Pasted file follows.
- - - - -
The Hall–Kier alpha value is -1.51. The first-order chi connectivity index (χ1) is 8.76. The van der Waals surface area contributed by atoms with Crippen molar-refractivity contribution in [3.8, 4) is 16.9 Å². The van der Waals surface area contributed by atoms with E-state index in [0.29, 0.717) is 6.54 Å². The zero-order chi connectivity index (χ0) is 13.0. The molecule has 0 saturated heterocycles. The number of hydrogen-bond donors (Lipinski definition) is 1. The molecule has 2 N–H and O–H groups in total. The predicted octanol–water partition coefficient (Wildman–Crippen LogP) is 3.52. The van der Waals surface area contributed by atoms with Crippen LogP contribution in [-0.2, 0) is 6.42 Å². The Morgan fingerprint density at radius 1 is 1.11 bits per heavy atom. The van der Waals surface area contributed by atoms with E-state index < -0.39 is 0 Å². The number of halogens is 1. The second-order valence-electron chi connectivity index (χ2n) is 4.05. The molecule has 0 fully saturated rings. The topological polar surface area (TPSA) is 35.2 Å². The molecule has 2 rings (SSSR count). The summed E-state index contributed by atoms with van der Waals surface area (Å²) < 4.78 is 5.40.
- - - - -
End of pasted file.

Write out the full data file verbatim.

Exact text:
The Hall–Kier alpha value is -1.51. The first-order chi connectivity index (χ1) is 8.76. The van der Waals surface area contributed by atoms with Crippen molar-refractivity contribution in [3.8, 4) is 16.9 Å². The van der Waals surface area contributed by atoms with E-state index in [0.29, 0.717) is 6.54 Å². The zero-order chi connectivity index (χ0) is 13.0. The molecule has 0 saturated heterocycles. The number of hydrogen-bond donors (Lipinski definition) is 1. The molecule has 2 N–H and O–H groups in total. The predicted octanol–water partition coefficient (Wildman–Crippen LogP) is 3.52. The van der Waals surface area contributed by atoms with Crippen LogP contribution in [-0.2, 0) is 6.42 Å². The Morgan fingerprint density at radius 1 is 1.11 bits per heavy atom. The van der Waals surface area contributed by atoms with E-state index < -0.39 is 0 Å². The number of halogens is 1. The second-order valence-electron chi connectivity index (χ2n) is 4.05. The molecule has 0 fully saturated rings. The topological polar surface area (TPSA) is 35.2 Å². The molecule has 2 rings (SSSR count). The summed E-state index contributed by atoms with van der Waals surface area (Å²) < 4.78 is 5.40.